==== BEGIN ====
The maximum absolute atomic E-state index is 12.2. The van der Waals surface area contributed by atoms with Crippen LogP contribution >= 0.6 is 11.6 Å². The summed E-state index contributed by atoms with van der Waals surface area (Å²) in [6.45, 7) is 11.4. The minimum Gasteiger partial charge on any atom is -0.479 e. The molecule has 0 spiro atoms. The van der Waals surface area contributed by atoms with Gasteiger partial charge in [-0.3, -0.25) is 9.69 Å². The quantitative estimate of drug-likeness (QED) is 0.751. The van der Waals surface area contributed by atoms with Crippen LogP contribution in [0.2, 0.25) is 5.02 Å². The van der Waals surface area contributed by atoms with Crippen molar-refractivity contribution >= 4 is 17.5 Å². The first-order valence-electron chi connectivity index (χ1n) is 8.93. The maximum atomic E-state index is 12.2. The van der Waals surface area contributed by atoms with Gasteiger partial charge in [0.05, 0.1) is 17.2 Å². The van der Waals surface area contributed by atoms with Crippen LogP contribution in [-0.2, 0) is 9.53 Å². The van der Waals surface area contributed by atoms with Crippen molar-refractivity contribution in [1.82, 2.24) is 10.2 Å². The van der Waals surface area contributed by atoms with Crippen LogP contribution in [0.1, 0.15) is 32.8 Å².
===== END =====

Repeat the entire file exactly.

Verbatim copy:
The maximum absolute atomic E-state index is 12.2. The van der Waals surface area contributed by atoms with Crippen LogP contribution >= 0.6 is 11.6 Å². The summed E-state index contributed by atoms with van der Waals surface area (Å²) in [6.45, 7) is 11.4. The minimum Gasteiger partial charge on any atom is -0.479 e. The molecule has 0 spiro atoms. The van der Waals surface area contributed by atoms with Gasteiger partial charge in [-0.3, -0.25) is 9.69 Å². The quantitative estimate of drug-likeness (QED) is 0.751. The van der Waals surface area contributed by atoms with Crippen LogP contribution in [0.2, 0.25) is 5.02 Å². The van der Waals surface area contributed by atoms with Crippen molar-refractivity contribution >= 4 is 17.5 Å². The first-order valence-electron chi connectivity index (χ1n) is 8.93. The maximum atomic E-state index is 12.2. The van der Waals surface area contributed by atoms with Gasteiger partial charge in [0.05, 0.1) is 17.2 Å². The van der Waals surface area contributed by atoms with Crippen LogP contribution in [-0.2, 0) is 9.53 Å². The van der Waals surface area contributed by atoms with Crippen molar-refractivity contribution in [1.82, 2.24) is 10.2 Å². The van der Waals surface area contributed by atoms with Crippen LogP contribution in [0.1, 0.15) is 32.8 Å².